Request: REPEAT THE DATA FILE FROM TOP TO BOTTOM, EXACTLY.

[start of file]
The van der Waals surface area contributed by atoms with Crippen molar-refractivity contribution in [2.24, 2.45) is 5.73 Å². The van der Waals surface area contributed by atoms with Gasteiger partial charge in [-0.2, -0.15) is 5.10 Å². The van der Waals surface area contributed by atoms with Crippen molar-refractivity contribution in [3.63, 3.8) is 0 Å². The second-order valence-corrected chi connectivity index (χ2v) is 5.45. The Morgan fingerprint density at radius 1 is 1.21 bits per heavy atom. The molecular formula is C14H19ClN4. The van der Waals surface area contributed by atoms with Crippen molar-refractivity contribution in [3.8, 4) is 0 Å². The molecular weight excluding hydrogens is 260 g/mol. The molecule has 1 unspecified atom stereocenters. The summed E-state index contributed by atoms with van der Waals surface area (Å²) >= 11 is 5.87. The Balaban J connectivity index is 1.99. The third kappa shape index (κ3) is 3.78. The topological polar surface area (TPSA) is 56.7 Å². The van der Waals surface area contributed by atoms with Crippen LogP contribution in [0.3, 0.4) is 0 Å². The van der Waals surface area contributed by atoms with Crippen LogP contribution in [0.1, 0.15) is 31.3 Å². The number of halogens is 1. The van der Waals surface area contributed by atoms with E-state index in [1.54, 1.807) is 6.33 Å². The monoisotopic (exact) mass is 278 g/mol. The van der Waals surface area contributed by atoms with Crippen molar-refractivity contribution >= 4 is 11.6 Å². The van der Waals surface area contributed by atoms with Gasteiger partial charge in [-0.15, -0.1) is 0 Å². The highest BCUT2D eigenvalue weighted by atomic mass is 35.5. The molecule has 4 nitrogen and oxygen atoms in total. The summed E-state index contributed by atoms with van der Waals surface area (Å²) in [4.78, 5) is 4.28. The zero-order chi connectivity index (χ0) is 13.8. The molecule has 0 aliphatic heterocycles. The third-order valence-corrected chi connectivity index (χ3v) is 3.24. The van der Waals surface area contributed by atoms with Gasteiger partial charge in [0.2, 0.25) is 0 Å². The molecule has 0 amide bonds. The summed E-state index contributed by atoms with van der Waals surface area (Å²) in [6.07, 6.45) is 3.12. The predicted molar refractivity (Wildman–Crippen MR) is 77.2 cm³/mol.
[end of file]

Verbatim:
The van der Waals surface area contributed by atoms with Crippen molar-refractivity contribution in [2.24, 2.45) is 5.73 Å². The van der Waals surface area contributed by atoms with Gasteiger partial charge in [-0.2, -0.15) is 5.10 Å². The van der Waals surface area contributed by atoms with Crippen molar-refractivity contribution in [3.63, 3.8) is 0 Å². The second-order valence-corrected chi connectivity index (χ2v) is 5.45. The Morgan fingerprint density at radius 1 is 1.21 bits per heavy atom. The molecular formula is C14H19ClN4. The van der Waals surface area contributed by atoms with Crippen molar-refractivity contribution in [3.8, 4) is 0 Å². The molecular weight excluding hydrogens is 260 g/mol. The molecule has 1 unspecified atom stereocenters. The summed E-state index contributed by atoms with van der Waals surface area (Å²) >= 11 is 5.87. The Balaban J connectivity index is 1.99. The third kappa shape index (κ3) is 3.78. The topological polar surface area (TPSA) is 56.7 Å². The van der Waals surface area contributed by atoms with Crippen LogP contribution in [0.3, 0.4) is 0 Å². The van der Waals surface area contributed by atoms with Crippen LogP contribution in [0.1, 0.15) is 31.3 Å². The number of halogens is 1. The van der Waals surface area contributed by atoms with E-state index in [1.54, 1.807) is 6.33 Å². The monoisotopic (exact) mass is 278 g/mol. The van der Waals surface area contributed by atoms with Crippen molar-refractivity contribution >= 4 is 11.6 Å². The van der Waals surface area contributed by atoms with Gasteiger partial charge in [-0.15, -0.1) is 0 Å². The highest BCUT2D eigenvalue weighted by atomic mass is 35.5. The molecule has 4 nitrogen and oxygen atoms in total. The summed E-state index contributed by atoms with van der Waals surface area (Å²) in [4.78, 5) is 4.28. The zero-order chi connectivity index (χ0) is 13.8. The molecule has 0 aliphatic heterocycles. The third-order valence-corrected chi connectivity index (χ3v) is 3.24. The van der Waals surface area contributed by atoms with Gasteiger partial charge in [0.2, 0.25) is 0 Å². The molecule has 0 amide bonds. The summed E-state index contributed by atoms with van der Waals surface area (Å²) in [6.07, 6.45) is 3.12. The predicted molar refractivity (Wildman–Crippen MR) is 77.2 cm³/mol.